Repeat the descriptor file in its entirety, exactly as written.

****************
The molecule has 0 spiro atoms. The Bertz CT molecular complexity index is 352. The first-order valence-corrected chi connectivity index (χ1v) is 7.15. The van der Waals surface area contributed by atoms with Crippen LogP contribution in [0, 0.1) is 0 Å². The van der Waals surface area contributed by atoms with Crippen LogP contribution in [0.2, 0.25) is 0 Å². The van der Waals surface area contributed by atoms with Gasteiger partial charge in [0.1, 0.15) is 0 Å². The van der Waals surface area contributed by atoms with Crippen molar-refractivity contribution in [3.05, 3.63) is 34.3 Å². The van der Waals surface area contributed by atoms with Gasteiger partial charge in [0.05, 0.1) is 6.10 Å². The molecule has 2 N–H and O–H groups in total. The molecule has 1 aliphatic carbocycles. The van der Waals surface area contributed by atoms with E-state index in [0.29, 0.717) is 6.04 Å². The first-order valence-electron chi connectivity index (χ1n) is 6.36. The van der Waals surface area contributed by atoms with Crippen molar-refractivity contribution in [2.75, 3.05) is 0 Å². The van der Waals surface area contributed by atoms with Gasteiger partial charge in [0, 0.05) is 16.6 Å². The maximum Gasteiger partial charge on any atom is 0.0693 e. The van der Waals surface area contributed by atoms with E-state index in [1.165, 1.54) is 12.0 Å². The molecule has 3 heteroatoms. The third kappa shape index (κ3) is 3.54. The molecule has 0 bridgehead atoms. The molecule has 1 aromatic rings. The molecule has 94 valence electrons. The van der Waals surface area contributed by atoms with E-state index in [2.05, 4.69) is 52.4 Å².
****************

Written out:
The molecule has 0 spiro atoms. The Bertz CT molecular complexity index is 352. The first-order valence-corrected chi connectivity index (χ1v) is 7.15. The van der Waals surface area contributed by atoms with Crippen LogP contribution in [0, 0.1) is 0 Å². The van der Waals surface area contributed by atoms with Crippen LogP contribution in [0.2, 0.25) is 0 Å². The van der Waals surface area contributed by atoms with Gasteiger partial charge in [0.1, 0.15) is 0 Å². The van der Waals surface area contributed by atoms with Crippen molar-refractivity contribution in [3.05, 3.63) is 34.3 Å². The van der Waals surface area contributed by atoms with Gasteiger partial charge in [0.05, 0.1) is 6.10 Å². The molecule has 2 N–H and O–H groups in total. The molecule has 1 aliphatic carbocycles. The van der Waals surface area contributed by atoms with E-state index in [0.29, 0.717) is 6.04 Å². The first-order valence-electron chi connectivity index (χ1n) is 6.36. The van der Waals surface area contributed by atoms with Crippen molar-refractivity contribution in [2.75, 3.05) is 0 Å². The van der Waals surface area contributed by atoms with Gasteiger partial charge in [0, 0.05) is 16.6 Å². The maximum Gasteiger partial charge on any atom is 0.0693 e. The van der Waals surface area contributed by atoms with E-state index in [1.165, 1.54) is 12.0 Å². The molecule has 3 heteroatoms. The third kappa shape index (κ3) is 3.54. The molecule has 0 bridgehead atoms. The molecule has 1 aromatic rings. The molecule has 94 valence electrons. The van der Waals surface area contributed by atoms with E-state index in [2.05, 4.69) is 52.4 Å².